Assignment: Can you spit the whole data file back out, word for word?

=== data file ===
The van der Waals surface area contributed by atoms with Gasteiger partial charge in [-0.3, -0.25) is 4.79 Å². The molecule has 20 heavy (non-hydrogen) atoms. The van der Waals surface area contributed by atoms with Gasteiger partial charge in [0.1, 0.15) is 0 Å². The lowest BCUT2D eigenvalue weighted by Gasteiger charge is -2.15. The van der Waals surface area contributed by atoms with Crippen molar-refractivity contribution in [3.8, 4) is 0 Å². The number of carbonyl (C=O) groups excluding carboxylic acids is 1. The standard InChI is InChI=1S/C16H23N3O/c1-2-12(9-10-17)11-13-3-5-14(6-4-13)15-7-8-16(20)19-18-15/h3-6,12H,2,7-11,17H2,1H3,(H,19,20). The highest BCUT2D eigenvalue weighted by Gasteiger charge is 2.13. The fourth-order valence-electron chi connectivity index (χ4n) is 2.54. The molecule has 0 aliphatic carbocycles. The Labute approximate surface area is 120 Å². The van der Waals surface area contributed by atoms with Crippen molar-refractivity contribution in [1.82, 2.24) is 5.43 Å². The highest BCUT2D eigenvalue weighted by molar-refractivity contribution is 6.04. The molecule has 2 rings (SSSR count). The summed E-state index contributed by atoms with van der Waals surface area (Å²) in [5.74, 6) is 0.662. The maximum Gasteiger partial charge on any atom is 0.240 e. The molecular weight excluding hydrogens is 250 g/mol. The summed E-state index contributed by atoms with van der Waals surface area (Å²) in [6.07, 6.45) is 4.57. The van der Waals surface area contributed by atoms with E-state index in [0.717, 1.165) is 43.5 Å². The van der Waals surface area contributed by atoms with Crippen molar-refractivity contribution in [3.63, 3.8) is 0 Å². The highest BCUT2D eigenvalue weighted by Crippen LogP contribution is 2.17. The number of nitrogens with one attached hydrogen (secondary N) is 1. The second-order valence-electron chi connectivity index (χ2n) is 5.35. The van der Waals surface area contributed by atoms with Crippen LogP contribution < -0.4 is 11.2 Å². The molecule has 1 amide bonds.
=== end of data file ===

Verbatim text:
The van der Waals surface area contributed by atoms with Gasteiger partial charge in [-0.3, -0.25) is 4.79 Å². The molecule has 20 heavy (non-hydrogen) atoms. The van der Waals surface area contributed by atoms with Gasteiger partial charge in [0.1, 0.15) is 0 Å². The lowest BCUT2D eigenvalue weighted by Gasteiger charge is -2.15. The van der Waals surface area contributed by atoms with Crippen molar-refractivity contribution in [3.8, 4) is 0 Å². The number of carbonyl (C=O) groups excluding carboxylic acids is 1. The standard InChI is InChI=1S/C16H23N3O/c1-2-12(9-10-17)11-13-3-5-14(6-4-13)15-7-8-16(20)19-18-15/h3-6,12H,2,7-11,17H2,1H3,(H,19,20). The highest BCUT2D eigenvalue weighted by Gasteiger charge is 2.13. The fourth-order valence-electron chi connectivity index (χ4n) is 2.54. The molecule has 0 aliphatic carbocycles. The Labute approximate surface area is 120 Å². The van der Waals surface area contributed by atoms with Crippen molar-refractivity contribution in [1.82, 2.24) is 5.43 Å². The highest BCUT2D eigenvalue weighted by molar-refractivity contribution is 6.04. The molecule has 2 rings (SSSR count). The summed E-state index contributed by atoms with van der Waals surface area (Å²) in [5.74, 6) is 0.662. The maximum Gasteiger partial charge on any atom is 0.240 e. The molecular weight excluding hydrogens is 250 g/mol. The summed E-state index contributed by atoms with van der Waals surface area (Å²) in [6.07, 6.45) is 4.57. The van der Waals surface area contributed by atoms with E-state index in [0.717, 1.165) is 43.5 Å². The van der Waals surface area contributed by atoms with Crippen molar-refractivity contribution in [3.63, 3.8) is 0 Å². The highest BCUT2D eigenvalue weighted by Crippen LogP contribution is 2.17. The number of nitrogens with one attached hydrogen (secondary N) is 1. The second-order valence-electron chi connectivity index (χ2n) is 5.35. The van der Waals surface area contributed by atoms with Crippen LogP contribution < -0.4 is 11.2 Å². The molecule has 1 amide bonds.